A year after winning seven Indy Lights races, Askew has fallen from 12th to 18th in the standings and slipped considerably off the pace. He said he struggled in team debriefs, had difficulty giving feedback and has gone through a personality change that was noticeable to those close to Askew.

Spire Sports + Entertainment, which represents Askew and was among those who pushed the driver to see a doctor, noted Arrow McLaren SP did not reveal that Askew was suffering from a concussion in its Thursday announcement he would miss next week’s race.

“Oliver clearly demonstrated his talent until Lap 91 of the Indianapolis 500, and I hope this does not become another case study of why athletes do not tell their teams they are injured,” said agent Jeff Dickerson. “The reason they do that is because more often times than not they are replaced. In motorsports, there is always somebody to replace you, and whether it was Dale Jr. or Oliver Askew, there is always another driver available.

“I hope this is not a barrier to progress for other drivers — especially young drivers afraid of losing their job — to notify their teams they are hurt. I hope the team proves me wrong because the good news is, the kid has had a head injury for the past month and has still run 14th in IndyCar.”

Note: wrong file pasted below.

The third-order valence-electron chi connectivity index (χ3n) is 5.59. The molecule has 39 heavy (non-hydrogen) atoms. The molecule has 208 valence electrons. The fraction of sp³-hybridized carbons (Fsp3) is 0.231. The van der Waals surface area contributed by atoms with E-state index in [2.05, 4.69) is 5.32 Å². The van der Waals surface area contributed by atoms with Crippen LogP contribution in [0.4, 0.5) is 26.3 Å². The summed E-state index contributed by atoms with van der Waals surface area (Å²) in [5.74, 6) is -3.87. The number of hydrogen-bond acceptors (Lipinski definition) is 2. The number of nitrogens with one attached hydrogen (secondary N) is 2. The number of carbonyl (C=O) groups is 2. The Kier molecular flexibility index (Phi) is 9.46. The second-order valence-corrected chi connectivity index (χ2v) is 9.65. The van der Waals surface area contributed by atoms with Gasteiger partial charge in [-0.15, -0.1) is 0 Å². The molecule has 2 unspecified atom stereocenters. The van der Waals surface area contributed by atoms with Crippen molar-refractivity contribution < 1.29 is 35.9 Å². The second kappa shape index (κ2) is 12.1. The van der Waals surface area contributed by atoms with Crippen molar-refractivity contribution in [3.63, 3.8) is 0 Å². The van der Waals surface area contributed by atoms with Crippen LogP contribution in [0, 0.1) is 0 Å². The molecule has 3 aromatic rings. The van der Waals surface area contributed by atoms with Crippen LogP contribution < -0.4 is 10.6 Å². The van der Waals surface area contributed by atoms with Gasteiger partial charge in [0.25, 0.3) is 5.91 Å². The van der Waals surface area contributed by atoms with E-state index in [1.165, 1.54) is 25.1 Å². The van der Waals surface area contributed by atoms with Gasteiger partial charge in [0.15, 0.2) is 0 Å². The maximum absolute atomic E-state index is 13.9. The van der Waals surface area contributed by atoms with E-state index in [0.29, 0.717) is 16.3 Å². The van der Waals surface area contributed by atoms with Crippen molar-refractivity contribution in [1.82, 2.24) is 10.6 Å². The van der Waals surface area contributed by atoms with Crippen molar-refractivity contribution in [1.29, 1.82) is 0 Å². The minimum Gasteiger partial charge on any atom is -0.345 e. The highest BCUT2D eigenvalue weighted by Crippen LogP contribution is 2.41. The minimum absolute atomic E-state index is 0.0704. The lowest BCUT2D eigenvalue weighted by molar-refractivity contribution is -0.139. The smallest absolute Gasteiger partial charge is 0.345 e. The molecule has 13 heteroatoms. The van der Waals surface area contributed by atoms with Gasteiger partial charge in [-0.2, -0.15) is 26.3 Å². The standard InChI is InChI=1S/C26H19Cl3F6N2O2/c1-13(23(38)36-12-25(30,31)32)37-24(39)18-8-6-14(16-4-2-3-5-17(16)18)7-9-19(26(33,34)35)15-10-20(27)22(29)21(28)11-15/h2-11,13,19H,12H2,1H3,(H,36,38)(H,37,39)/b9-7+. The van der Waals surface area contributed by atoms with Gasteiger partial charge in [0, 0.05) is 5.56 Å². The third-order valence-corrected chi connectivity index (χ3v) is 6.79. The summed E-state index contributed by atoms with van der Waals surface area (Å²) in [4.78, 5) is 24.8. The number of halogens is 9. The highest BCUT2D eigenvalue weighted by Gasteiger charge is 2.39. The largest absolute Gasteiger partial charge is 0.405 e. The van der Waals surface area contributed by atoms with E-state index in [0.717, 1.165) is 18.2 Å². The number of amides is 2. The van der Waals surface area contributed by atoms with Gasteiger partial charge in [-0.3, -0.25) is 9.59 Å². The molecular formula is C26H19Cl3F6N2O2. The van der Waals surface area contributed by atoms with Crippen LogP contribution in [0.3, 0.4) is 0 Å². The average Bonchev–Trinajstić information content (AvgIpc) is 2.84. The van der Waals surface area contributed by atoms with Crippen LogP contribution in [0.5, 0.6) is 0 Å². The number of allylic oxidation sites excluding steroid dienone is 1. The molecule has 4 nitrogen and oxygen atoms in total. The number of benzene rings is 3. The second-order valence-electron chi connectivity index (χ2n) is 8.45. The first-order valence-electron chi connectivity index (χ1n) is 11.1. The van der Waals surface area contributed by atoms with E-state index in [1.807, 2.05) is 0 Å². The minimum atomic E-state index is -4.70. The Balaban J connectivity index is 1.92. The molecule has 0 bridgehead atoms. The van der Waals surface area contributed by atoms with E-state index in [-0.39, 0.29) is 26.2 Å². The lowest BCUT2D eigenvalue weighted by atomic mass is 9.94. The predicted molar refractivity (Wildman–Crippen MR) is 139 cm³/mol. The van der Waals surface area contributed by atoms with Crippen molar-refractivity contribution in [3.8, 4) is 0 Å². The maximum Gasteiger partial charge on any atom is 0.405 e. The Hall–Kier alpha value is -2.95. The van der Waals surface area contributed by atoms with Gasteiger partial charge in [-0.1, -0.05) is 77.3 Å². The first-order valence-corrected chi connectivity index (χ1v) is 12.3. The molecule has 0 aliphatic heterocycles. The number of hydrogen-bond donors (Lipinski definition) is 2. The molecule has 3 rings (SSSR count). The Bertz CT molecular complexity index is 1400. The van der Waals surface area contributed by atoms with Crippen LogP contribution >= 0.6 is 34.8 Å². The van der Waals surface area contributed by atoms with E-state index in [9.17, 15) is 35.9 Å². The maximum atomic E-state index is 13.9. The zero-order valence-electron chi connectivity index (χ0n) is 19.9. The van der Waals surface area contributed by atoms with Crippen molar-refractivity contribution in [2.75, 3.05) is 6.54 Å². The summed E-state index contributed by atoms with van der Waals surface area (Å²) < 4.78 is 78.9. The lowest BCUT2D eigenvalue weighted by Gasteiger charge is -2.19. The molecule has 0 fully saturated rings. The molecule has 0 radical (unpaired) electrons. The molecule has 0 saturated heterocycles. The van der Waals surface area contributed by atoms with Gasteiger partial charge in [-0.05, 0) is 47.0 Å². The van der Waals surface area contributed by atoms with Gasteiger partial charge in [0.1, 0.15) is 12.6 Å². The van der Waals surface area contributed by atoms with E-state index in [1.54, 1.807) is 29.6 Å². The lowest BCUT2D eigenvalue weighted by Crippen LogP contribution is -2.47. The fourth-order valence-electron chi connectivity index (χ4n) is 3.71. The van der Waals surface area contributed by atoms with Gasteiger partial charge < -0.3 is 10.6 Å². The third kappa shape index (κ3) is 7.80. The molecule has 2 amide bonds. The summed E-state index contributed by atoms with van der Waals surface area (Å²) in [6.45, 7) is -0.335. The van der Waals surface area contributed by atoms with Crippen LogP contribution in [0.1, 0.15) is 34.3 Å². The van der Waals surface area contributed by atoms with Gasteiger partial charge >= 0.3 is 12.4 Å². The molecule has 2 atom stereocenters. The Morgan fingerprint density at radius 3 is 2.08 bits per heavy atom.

After finally seeking medical treatment, Askew said he was relieved to learn there was something wrong. He said doctors told him the injury has a “100% recovery rate” and he believes he will be able to race in the IndyCar season finale next month at St. Petersburg. He’s been rehabilitating with exercises and tasks that strain the brain such as deliberately going to grocery stores and the airport.

“Honestly, you know, if I had not gone to see medical professionals I would probably stay in the car,” Askew said. “But now after hearing what’s wrong and that it could get worse, God forbid I have another hit, I know I did the right thing. I think I can be an example for young drivers now in stepping up and saying something is wrong, I need to have this checked out.”